A future for seaweed farming in Europe August 28, 2020
Seaweed production has boomed. According to the UN’s Food and Agriculture Organisation, between 2005 and 2015 seaweed production volumes doubled, surpassing 30 million tonnes annually. It is a business worth more than €5.5bn worldwide. But still the majority of seaweed cultivation occurs within Asia, where seaweed farming is long-established, but is generally labour-intensive. In order for the seaweed farming sector to be economical and therefore grow in Europe, a lot of progress needs to be made into mechanisation and upscaling. Seaweed has been underexploited in Europe due to the challenges of expanding seaweed biomass production: costs need to be reduced, scales of production need to be increased, quality improved, and seaweed biomass needs to be successfully refined into multiple useful products. If these issues can be addressed, seaweed biomass production could become more economically and environmentally sustainable.
The Horizon 2020 Blue Growth project GENIALG is the first industry-driven project bringing together pioneering companies in large-scale integrated European biorefineries and experts in seaweed cultivation, genetics and metabolomics to boost the seaweed industry. GENIALG partner SINTEF is researching new technologies to streamline seaweed farming. “Now most of the seaweed is used for food, but in the future, we want to use it for fish feed, fertilisers and biogas. We need large volumes, and we need to produce it much faster,” says research scientist Silje Forbord. SINTEF have developed prototype machines such as the “seaweed spinner” which automatically wraps spools of seedling-carrying threads onto lines, so that they are ready for deployment at sea. Another concept still in development is SPoke (Standardised Production of Kelp), which consists of circular farm modules where seaweed grows from lines radiating outwards. It is designed so that a robot can move along the wheel-like spokes, either attaching threads bearing juvenile seaweed or harvesting it, but more investment is needed.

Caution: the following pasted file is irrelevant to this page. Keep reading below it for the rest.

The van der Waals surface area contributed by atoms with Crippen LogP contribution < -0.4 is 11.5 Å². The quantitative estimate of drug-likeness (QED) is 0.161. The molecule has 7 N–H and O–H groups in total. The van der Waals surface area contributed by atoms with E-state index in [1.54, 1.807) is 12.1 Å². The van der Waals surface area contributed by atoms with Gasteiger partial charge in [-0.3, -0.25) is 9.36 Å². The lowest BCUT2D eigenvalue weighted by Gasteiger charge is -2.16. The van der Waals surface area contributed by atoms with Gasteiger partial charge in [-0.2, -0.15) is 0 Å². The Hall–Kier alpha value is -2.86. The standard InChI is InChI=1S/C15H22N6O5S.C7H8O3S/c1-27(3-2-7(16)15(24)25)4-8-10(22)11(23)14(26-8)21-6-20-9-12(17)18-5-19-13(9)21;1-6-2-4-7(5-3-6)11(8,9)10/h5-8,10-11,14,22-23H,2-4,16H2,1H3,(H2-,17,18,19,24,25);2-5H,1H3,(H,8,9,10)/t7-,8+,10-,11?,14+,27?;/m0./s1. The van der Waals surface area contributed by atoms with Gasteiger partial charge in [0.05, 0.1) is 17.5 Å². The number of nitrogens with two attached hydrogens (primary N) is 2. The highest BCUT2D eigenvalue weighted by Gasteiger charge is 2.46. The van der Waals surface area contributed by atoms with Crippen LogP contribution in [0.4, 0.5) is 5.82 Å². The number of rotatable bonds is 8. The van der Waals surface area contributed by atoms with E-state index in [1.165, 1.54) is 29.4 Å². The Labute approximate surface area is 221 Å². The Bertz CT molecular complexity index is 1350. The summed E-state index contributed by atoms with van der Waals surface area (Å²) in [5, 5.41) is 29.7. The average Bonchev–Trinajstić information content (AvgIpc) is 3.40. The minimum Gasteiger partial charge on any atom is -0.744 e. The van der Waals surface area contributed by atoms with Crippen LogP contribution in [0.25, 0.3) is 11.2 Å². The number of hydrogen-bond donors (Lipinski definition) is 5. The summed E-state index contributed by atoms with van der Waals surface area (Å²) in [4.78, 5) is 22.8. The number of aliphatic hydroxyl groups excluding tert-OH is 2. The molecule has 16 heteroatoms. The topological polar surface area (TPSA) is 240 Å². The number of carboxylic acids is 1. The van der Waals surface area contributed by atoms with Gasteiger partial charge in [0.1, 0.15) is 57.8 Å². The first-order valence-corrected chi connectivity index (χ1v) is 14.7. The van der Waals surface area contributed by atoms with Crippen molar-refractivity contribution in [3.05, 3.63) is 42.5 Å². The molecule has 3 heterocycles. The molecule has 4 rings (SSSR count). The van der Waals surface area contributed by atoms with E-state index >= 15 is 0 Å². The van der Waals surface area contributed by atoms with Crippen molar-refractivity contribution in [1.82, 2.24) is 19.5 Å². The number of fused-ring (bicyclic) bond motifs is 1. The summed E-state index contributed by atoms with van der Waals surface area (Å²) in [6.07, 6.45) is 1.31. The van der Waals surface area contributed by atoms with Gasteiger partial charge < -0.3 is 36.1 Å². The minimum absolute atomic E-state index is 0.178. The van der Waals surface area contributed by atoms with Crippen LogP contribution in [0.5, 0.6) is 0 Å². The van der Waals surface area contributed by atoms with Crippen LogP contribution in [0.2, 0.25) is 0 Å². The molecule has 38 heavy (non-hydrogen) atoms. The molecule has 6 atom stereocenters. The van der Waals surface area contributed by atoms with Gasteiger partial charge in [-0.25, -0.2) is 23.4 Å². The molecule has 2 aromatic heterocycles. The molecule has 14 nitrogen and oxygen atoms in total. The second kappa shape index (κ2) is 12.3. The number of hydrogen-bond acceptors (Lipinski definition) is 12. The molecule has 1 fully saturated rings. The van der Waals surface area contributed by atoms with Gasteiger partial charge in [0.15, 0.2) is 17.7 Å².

In a series of ponds and tanks in northern Portugal, another GENIALG partner, ALGAplus, is farming seaweed in a land based system! Managing Director Helena Abreu believes it can be advantageous over farming offshore, she explains, “It’s a much more controlled environment, we maintain the temperature and everything inside the tanks, and we have year-round production”. ALGAplus produces small, high-value seaweeds for food companies, cosmetic manufacturers as well as high-end restaurants.
Seawater from a coastal lagoon flows into their fishponds. This water is then pumped through a filtration system into tanks of growing seaweed. They also have a hatchery breeding the seedlings. ALGAplus had to innovate from scratch. These waters are rich in nitrogen, which the seaweed takes up, like it does in its natural environment. “We don’t need to use any additives or fertilisers. We use water from the fishponds to grow our seaweed,” Helena explains. She believes availability of land will not be a limiting factor as many former salt works and fish farms could be repurposed. Onshore seaweed farming currently takes place in Canada and South Africa too. But there are still some challenges to be overcome. “The main bottleneck is energy cost. Working with tanks you need pumping and aeration to keep the water moving,” says Helena. But she is certain that the seaweed market will continue to grow. “It’s a huge trend,” she says. “Every year there’s more and more companies. There are newcomers in all steps of the value chain.”
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